Pence says he told Trump, "...other than your family, no one in the administration has been more loyal to you than me." That is undeniably true. Some critics have accused Pence of being too loyal and say he should have spoken out, or resigned, in the face of Trump's denial of the election outcome.

If Trump defines narcissism, Pence defines integrity: "adherence to moral and ethical principles; soundness of moral character; honesty." Can someone who is more mild-mannered than Clark Kent and the answer to Diogenes' search for an honest man be elected president in our toxic environment?

The same question was raised following the Johnson and Nixon administrations which saw demonstrations and street violence in reaction to Watergate and the Vietnam War. Along came Jimmy Carter, a church-going, once-married man who seemed just the right candidate to restore moral and political order to the country. In his book, Pence says he twice voted for Carter, but later became a Reagan Republican.

ADVERTISEMENT

In an interview with David Muir of ABC News, Pence described Trump's language and behavior that incited a mob to invade the U.S. Capitol on Jan. 6, 2021 as "reckless." He said it "made me furious."

He told Muir he had not spoken with Trump in more than a year and didn't seem especially displeased with that. Asked whether he could support Trump who announced Tuesday he is running again for the presidency, Pence said he thinks there are "better choices."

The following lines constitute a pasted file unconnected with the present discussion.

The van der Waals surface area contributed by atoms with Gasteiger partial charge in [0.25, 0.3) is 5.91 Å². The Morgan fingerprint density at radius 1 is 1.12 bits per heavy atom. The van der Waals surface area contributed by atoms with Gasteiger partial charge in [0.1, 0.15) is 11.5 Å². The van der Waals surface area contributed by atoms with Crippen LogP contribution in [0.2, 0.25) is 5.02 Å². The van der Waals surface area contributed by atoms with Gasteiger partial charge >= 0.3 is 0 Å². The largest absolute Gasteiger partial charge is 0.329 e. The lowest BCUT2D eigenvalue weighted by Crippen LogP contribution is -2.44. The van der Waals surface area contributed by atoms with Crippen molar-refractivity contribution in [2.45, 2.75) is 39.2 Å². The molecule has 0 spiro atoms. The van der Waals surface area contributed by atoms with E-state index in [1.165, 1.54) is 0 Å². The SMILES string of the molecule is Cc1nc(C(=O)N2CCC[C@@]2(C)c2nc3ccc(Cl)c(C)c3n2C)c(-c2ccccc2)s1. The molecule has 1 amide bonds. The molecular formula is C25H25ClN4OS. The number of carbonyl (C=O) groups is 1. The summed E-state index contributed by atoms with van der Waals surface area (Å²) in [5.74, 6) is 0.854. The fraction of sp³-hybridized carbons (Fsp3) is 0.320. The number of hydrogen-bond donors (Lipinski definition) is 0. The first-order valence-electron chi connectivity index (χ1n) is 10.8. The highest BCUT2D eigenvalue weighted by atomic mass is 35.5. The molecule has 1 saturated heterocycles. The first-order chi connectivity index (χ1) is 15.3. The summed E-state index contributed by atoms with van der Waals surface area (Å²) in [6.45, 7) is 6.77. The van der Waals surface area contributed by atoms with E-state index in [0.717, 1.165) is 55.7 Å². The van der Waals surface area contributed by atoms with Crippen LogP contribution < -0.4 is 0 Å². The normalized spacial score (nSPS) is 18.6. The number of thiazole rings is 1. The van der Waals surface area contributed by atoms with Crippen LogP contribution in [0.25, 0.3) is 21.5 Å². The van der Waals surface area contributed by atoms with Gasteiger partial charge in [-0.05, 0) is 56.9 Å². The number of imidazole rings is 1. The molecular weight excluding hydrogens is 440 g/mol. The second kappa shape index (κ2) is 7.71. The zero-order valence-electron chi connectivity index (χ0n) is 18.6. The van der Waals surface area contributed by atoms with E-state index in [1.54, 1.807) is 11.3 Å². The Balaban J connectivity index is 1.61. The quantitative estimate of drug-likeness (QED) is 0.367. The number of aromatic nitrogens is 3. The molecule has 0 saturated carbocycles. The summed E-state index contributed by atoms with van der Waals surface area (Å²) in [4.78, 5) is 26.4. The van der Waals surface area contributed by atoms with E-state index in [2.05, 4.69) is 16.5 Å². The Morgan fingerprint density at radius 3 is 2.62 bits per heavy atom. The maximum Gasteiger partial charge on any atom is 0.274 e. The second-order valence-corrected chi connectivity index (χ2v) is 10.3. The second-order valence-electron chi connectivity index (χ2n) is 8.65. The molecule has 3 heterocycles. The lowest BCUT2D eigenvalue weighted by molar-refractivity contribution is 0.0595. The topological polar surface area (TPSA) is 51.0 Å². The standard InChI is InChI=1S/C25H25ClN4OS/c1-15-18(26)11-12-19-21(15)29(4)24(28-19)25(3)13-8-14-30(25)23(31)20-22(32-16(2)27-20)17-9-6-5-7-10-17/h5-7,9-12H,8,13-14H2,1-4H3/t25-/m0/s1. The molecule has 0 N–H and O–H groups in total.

The book is not a salacious "tell-all" screed that some other people who worked for presidents have written to settle scores. It is a sober reflection on Pence's life and his role in one of the most controversial periods of our political and national history. Pence admits when he has made mistakes, something rare for politicians, and he doesn't make his criticisms of Donald Trump personal. He criticizes Trump's words and behavior, but does not demean the man. Trump should take note.

Pence comes as close to saying Trump lied to him as he could without saying it outright. Pence had told the president he did not believe he had the power to block congressional certification of President-elect Biden's election. "Regardless," he writes, "the Trump campaign issued a statement saying that I had never said that and calling (The New York Times report) 'fake news.'

More Commentary:
From the commentary: